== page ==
“One of the most refreshingly original albums I’ve come across in a very long time, an album that defies definition, a great variety of styles across all 13 songs – from the Pope handing in his notice to Inca Heights and prayers, bitter-sweet meetings and partings. Wonderful in every way – truly inspirational..” COLUM SANDS, BBC RADIO ULSTER.
“Gerda's theatre background shines through in timing and diction that make her storytelling lyrics all the more potent and entertaining. She also has the ability to switch roles from an Ivor Cutler-like innocence to something resembling the McGarrigle sisters' mischievousness and poignancy, all in the same song. Her composing has depth as well as a breadth that takes in sophisticated acoustic swing, piano ballads, and a more earthy style that carries on the Borders folk ballad and love song tradition.” ROB ADAMS, SUNDAY HERALD: 16 November, 2014.
“A life of rich experience beautifully captured in song...she sings with natural poise and utter clarity, occasionally using shruti box or Tibetan singing bowls for background drone and shimmer...strikingly beautiful…the wavering delicacy and whimsy reminiscent of the Incredible String Band...sweet and straight from the heart." JIM GILCHRIST, THE SCOTSMAN, 27th September, 2014
“If there is an album that is quite unlike any other you’ll hear all year, while still being instantly accessible, then it’s ‘Night Touches Day’.
Each song is a complete work in itself. ‘Night Touches Day’ is one of those albums that just demands that you listen to it as a whole. At times songs take off in directions totally unexpected, at other times, such as on piano-based ballad ‘I Come To You’, the song flows so effortlessly and naturally, it’s beauty is apparent from the first few seconds, and it’s one of those songs where you simply have to stop whatever you are doing and let the music take over. Stevenson is the possessor of a unique voice…it really does take your breath away; the purity in Stevenson’s vocals is a rare thing.
We need more albums that are as musically diverse as ‘Night Touches Day’, especially when the whole album is performed as expertly as this. A special mention too for the package housing this CD; beautifully presented, capturing the essence of the music it contains, and printed lyrics too - perfect.” Malcolm Carter: Pennyblackmusic.co.uk
"Her debut album consists entirely of self-written material, and it’s notable for the quality of her vocal work, and for the storytelling skills…there’s an exquisite lament, It’s Ower, which has the power of a great Scottish ballad, a finely constructed weepie, Astronaut’s Waltz, and – best of all – All the Prayer, a hymn recommended to those who distrust organised religion but love curlews.” Robin Denselow, The Guardian, 9th January, 2015.
“Took my breath away. It's extraordinarily good, quite stunning songwriting…singing and arrangements are impeccable…full of lovely wee quirks and surprises and it regularly caught me out by going to places totally unexpected but totally right. Braw, braw wark, aathegither.” DICK GAUGHAN
“Such a beautiful album…vocals, performances, arrangements, musicianship and, of course, the songs all coming together to create a body of work that I'm sure will grow in status over the years. I don’t think I’ve heard songwriting quite like this before…every single track, all strong personalities within their individual styles. All The Prayer could become a new Humanist anthem, a really groundbreaking, important song. Papa's Leaving cuts through pomp and hypocrisy with a keen blade, If My Car Was Automatic with its commercial, poppy groove. A special mention also to Astronaut's Waltz, a beautifully constructed example of songwriting, building to the ultimate, pay-off final line… the absolutely stunning It's Ower and Aye The Gean truly deserve to become classics in their field, so rich lyrically and melodically, staying with you long after you've finished listening…inspiring.” RORY MACDONALD of RUNRIG.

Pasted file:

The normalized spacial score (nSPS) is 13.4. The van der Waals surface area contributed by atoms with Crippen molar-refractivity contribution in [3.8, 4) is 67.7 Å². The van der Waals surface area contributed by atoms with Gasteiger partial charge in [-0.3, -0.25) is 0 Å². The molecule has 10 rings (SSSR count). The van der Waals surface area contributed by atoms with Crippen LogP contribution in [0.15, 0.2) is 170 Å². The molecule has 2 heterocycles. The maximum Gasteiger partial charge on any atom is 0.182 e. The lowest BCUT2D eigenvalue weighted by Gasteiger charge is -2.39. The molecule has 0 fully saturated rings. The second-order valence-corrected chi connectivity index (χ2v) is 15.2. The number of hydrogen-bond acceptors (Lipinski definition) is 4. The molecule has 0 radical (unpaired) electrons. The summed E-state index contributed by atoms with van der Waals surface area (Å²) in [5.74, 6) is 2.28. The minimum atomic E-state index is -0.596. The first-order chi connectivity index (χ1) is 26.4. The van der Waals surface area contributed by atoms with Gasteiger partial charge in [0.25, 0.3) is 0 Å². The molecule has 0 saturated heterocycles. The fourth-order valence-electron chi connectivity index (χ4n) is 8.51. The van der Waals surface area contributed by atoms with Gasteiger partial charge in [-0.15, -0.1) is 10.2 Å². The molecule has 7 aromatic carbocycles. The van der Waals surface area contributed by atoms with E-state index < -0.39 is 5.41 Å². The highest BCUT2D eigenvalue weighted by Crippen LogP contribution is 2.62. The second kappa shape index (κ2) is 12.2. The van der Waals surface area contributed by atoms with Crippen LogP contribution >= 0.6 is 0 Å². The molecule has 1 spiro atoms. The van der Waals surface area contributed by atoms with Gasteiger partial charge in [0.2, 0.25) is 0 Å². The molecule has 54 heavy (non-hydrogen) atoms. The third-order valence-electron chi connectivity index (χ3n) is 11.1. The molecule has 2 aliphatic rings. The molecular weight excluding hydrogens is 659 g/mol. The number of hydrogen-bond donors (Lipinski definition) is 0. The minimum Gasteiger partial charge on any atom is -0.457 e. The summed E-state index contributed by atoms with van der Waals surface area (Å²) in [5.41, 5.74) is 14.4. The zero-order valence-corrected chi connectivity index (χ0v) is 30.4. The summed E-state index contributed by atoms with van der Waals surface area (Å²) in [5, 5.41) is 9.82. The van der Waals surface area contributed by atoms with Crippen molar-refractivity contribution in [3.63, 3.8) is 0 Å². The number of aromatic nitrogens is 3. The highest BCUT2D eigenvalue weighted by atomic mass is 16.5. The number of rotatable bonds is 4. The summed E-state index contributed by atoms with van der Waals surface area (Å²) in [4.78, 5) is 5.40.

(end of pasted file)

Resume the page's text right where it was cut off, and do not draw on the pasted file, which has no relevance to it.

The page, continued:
“I have been saying for years that the multi-talented Gerda Stevenson should get out and sing more. Now she has produced a totally stunning CD, Night Touches Day, festivals and clubs will really be sitting up and taking notice. The songs are her own and prove that not only can she write a beautiful tune, she can write a magically poetic lyric! Lovely arrangements too!" SHEENA WELLINGTON.
“That is one wonderful song.” Peggy Seeger, responding to Track 13 Aye the Gean
HUGH TAYLOR of ALIVE RADIO:
“I'm back in the hot seat tonight with lots of goodies. Album of the week is the new one out soon from Gerda Stevenson and a topper it is
“The inordinately talented Gerda Stevenson…has just released a terrific album, 'Night Touches Day' which I highly recommend. I'm listening to it right now, perfect antidote to a gruelling week.” Kevin MacNeil, poet/novelist
Night Touches Day
Gean Records GEAN01CD
Gerda Stevenson’s first album, which was released last month, reveals her ability to compose poetically meaningful lyrics then express them with pure, articulate vocal skill. As one of Scotland’s finest actresses, she’s already admired for her ability with language, but her singing has been less widely appreciated – until now. Stuck in post-Icelandic volcano Glasgow and having to imagine being in Paris, or musing on the fact that tears can’t fall from an astronaut in zero-gravity space are just two of the conceits addressed over 13 tracks, but this reviewer would take the last two songs, both hymns to love, and the enduring Scots tradition.
Norman Chalmers, THE SCOTSMAN, 5th January, 2015.
Kyrre Slind - guitars, mandolin, banjo and lute
Konrad Wiszniewski - saxes
Seylan Baxter - cello
James Ross - piano
Rob MacNeacail - bass guitar and harmonium
Inge Thomson – accordion